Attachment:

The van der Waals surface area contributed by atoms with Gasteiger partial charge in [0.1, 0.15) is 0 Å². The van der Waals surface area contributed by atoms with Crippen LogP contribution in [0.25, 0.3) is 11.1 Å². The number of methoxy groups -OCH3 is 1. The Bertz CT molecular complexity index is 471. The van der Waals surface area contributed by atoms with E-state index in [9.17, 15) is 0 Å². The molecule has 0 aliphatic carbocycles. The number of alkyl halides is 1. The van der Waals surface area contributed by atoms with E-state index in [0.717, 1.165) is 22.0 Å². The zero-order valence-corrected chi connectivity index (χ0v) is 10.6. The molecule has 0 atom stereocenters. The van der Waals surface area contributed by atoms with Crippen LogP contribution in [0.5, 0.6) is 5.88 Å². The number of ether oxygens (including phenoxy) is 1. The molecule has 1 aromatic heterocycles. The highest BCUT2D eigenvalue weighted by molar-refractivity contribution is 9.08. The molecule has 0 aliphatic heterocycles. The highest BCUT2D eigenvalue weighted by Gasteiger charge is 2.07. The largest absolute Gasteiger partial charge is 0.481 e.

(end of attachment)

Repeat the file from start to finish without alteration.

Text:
The van der Waals surface area contributed by atoms with Gasteiger partial charge in [0.1, 0.15) is 0 Å². The van der Waals surface area contributed by atoms with Crippen LogP contribution in [0.25, 0.3) is 11.1 Å². The number of methoxy groups -OCH3 is 1. The Bertz CT molecular complexity index is 471. The van der Waals surface area contributed by atoms with E-state index in [9.17, 15) is 0 Å². The molecule has 0 aliphatic carbocycles. The number of alkyl halides is 1. The van der Waals surface area contributed by atoms with E-state index in [0.717, 1.165) is 22.0 Å². The zero-order valence-corrected chi connectivity index (χ0v) is 10.6. The molecule has 0 atom stereocenters. The van der Waals surface area contributed by atoms with Crippen LogP contribution in [0.5, 0.6) is 5.88 Å². The number of ether oxygens (including phenoxy) is 1. The molecule has 1 aromatic heterocycles. The highest BCUT2D eigenvalue weighted by molar-refractivity contribution is 9.08. The molecule has 0 aliphatic heterocycles. The highest BCUT2D eigenvalue weighted by Gasteiger charge is 2.07. The largest absolute Gasteiger partial charge is 0.481 e.